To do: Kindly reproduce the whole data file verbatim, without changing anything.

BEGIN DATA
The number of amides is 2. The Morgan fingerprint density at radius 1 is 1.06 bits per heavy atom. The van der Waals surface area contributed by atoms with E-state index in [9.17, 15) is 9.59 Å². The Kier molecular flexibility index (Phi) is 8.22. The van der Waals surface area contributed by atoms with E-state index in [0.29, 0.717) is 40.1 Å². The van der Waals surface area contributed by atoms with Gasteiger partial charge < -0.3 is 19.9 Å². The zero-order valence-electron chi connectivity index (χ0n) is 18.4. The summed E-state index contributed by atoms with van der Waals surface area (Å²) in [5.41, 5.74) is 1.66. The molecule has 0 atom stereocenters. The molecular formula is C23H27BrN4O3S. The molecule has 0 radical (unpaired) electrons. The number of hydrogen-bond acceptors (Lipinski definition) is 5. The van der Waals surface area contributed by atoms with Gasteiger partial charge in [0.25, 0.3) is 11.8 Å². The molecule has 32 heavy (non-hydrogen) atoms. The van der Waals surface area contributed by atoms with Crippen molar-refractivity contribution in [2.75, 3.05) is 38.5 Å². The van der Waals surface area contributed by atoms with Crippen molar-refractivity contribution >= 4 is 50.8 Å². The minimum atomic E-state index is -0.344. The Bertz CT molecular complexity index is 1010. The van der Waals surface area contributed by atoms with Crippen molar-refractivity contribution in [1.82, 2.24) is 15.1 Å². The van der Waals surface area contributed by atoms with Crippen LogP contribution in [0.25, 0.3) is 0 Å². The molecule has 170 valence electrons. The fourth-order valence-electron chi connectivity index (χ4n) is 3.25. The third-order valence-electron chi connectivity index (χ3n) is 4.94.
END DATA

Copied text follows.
The number of amides is 2. The Morgan fingerprint density at radius 1 is 1.06 bits per heavy atom. The van der Waals surface area contributed by atoms with E-state index in [9.17, 15) is 9.59 Å². The Kier molecular flexibility index (Phi) is 8.22. The van der Waals surface area contributed by atoms with E-state index in [0.29, 0.717) is 40.1 Å². The van der Waals surface area contributed by atoms with Gasteiger partial charge < -0.3 is 19.9 Å². The zero-order valence-electron chi connectivity index (χ0n) is 18.4. The summed E-state index contributed by atoms with van der Waals surface area (Å²) in [5.41, 5.74) is 1.66. The molecule has 0 atom stereocenters. The molecular formula is C23H27BrN4O3S. The molecule has 0 radical (unpaired) electrons. The number of hydrogen-bond acceptors (Lipinski definition) is 5. The van der Waals surface area contributed by atoms with Gasteiger partial charge in [0.25, 0.3) is 11.8 Å². The molecule has 32 heavy (non-hydrogen) atoms. The van der Waals surface area contributed by atoms with Crippen molar-refractivity contribution in [2.75, 3.05) is 38.5 Å². The van der Waals surface area contributed by atoms with Crippen molar-refractivity contribution >= 4 is 50.8 Å². The minimum atomic E-state index is -0.344. The Bertz CT molecular complexity index is 1010. The van der Waals surface area contributed by atoms with Crippen molar-refractivity contribution in [1.82, 2.24) is 15.1 Å². The van der Waals surface area contributed by atoms with Crippen LogP contribution in [0.25, 0.3) is 0 Å². The molecule has 170 valence electrons. The fourth-order valence-electron chi connectivity index (χ4n) is 3.25. The third-order valence-electron chi connectivity index (χ3n) is 4.94.